As is well known, Microsoft is very strong in the enterprise and in the cloud. Will the new “productivity and platforms” strategy look at the market facts and focus on where the company can be a player and invent new categories and experiences? Or will it focus on just chasing the competitors that have infatuated it over the last decade? Productivity is more than Office and Platforms have moved to iOS/Android. The “core” of the computing market is very different from what it used to be.

The market share of the windows devices in the US last quarter was 1.3%. Globally, it fared marginally better at 2.7%. Granted that in some countries, Windows is starting to approach double digit market share, even Microsoft admits its mobile strategy is in shambles. After being in the US market for more than 2 years with billions spent in marketing and distribution, 1.3% share is nothing to write home about. Microsoft can get better traction in markets where new-subs are entering the ecosystem vs. replacement markets like the US. However, what market is telling us is that despite the blood, sweat, and tears that have been spent over the past few quarters, there is little appetite or need for another platform.

Also, there is this issue of competing with your partners – Microsoft outperforms its ecosystem partners by a distance. I wrote at the launch of the new windows OS that is was a fresh approach, the OS is very well designed and the devices coming out a quite good. However, the current data indicates that unless something changes drastically, windows phones might be on the verge of being “zuned out” of the market. And just like Zune, the fault will lie not in the product or the distribution or the marketing but rather in the timing of the market entry. Microsoft might be better off giving up on its device dream and just focus on services on top of the platforms that dominate. It might be time for hermit crab strategy.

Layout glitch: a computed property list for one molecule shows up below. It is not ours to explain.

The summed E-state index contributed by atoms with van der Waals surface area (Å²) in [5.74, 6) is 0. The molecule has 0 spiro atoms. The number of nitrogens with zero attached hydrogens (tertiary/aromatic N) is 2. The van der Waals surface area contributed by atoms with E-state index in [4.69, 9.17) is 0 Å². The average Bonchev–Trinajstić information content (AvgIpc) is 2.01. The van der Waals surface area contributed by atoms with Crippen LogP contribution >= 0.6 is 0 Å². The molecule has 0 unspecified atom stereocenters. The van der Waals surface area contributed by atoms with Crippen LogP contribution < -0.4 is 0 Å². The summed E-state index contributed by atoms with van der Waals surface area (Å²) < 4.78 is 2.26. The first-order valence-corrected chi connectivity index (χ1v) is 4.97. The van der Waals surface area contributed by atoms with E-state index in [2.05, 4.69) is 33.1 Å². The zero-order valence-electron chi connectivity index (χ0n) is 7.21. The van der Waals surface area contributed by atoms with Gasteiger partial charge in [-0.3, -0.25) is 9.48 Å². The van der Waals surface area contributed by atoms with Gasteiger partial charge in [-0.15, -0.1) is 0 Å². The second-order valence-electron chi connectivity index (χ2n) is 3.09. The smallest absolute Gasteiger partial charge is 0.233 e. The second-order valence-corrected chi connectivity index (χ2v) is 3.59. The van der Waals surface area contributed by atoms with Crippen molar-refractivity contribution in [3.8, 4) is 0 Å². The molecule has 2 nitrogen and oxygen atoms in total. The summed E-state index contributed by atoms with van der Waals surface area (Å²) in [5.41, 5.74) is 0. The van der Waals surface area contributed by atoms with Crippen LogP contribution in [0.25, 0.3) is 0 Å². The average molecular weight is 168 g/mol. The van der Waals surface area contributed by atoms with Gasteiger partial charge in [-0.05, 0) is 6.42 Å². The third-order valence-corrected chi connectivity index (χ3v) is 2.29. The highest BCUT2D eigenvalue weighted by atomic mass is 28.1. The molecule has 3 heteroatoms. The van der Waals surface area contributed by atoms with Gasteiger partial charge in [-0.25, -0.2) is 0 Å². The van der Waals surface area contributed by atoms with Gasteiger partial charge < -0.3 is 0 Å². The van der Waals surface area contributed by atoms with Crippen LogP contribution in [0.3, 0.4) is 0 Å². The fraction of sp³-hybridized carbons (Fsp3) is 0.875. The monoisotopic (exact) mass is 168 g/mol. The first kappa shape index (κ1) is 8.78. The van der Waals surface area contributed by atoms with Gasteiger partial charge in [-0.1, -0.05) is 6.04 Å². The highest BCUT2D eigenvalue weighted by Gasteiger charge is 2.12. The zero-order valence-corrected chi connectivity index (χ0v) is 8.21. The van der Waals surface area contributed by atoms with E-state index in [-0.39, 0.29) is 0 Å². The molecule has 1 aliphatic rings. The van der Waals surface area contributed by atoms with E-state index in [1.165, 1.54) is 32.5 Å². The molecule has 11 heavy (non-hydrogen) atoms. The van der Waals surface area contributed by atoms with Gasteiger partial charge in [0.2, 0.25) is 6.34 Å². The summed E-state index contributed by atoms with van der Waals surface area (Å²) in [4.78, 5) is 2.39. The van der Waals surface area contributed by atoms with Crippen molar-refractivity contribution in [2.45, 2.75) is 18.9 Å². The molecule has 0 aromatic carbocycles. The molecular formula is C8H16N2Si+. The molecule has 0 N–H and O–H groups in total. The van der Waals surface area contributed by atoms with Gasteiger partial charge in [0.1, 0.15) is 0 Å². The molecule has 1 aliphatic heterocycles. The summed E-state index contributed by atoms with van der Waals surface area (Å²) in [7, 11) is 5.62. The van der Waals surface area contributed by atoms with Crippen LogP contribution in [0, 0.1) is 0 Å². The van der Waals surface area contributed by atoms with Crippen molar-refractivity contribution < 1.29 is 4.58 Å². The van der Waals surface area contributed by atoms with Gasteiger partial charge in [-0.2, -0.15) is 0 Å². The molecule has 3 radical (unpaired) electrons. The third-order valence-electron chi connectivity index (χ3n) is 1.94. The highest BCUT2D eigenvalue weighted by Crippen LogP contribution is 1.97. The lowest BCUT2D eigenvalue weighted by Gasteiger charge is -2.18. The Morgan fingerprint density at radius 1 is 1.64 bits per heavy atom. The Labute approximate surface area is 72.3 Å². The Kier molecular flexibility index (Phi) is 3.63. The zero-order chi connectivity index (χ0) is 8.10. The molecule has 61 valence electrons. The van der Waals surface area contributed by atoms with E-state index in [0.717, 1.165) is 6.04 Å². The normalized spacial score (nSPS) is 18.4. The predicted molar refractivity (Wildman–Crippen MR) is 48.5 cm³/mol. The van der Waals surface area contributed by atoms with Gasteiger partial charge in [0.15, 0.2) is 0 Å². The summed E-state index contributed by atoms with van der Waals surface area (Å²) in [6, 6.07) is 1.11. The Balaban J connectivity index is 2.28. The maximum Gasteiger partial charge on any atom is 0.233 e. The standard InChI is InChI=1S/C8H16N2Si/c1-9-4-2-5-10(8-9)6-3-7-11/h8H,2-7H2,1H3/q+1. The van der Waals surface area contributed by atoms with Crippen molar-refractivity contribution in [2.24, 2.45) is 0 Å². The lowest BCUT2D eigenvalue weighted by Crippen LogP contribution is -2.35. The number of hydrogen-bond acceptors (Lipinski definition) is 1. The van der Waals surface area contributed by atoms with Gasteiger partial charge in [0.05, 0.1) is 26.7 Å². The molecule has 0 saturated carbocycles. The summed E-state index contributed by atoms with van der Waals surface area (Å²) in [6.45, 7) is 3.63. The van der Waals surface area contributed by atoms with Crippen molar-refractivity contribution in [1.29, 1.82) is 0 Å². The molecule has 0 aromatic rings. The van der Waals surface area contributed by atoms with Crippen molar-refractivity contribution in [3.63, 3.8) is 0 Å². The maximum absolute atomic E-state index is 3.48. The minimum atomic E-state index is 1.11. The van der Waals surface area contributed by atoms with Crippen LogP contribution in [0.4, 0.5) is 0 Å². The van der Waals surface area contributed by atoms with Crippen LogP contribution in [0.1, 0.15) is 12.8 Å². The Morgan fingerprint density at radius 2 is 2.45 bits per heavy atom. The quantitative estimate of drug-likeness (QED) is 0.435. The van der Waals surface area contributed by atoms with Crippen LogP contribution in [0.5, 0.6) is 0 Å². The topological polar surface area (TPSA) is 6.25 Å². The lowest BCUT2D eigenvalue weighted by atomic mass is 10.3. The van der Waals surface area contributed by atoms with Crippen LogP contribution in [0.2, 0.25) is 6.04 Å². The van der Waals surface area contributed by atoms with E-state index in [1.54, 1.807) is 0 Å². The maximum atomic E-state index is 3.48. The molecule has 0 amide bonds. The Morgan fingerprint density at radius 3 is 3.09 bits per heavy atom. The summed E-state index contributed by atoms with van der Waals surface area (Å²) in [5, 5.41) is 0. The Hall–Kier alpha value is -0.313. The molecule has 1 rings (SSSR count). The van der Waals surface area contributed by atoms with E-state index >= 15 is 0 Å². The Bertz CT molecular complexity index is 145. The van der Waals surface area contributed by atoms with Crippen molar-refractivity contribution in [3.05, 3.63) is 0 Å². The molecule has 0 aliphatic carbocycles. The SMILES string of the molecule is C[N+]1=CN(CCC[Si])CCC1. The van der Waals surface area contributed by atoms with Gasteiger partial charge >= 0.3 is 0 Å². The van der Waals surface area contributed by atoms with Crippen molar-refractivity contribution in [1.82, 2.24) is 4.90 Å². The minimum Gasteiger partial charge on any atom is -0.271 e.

IBM-Apple deal

Intuitively, we have known for a while that the application development environment was moving from windows to iOS and Android. In 2012, we actually measured that shift and found that SMBs were moving to the new platforms in droves. The paper concluded:

“We believe that the SMB segment is a leading indicator of how larger enterprises and consumers in general will adopt mobile data solutions to enhance productivity and reduce costs.”

Fast forward 2 years. Last month, IBM and Apple announced their historic deal that woke up lot of people in the enterprise world. Apple is just looking to find a more efficient channel into the enterprise to sell iOS devices but IBM’s embrace means that the investment in iOS UX and app infrastructure will start to move more directly. Given that IBM is positioned well in all important enterprises across all industry verticals is a big coup for Apple. It also demonstrably indicates the shift from Windows to iOS and Android as the computing platform of choice.

Amazon phone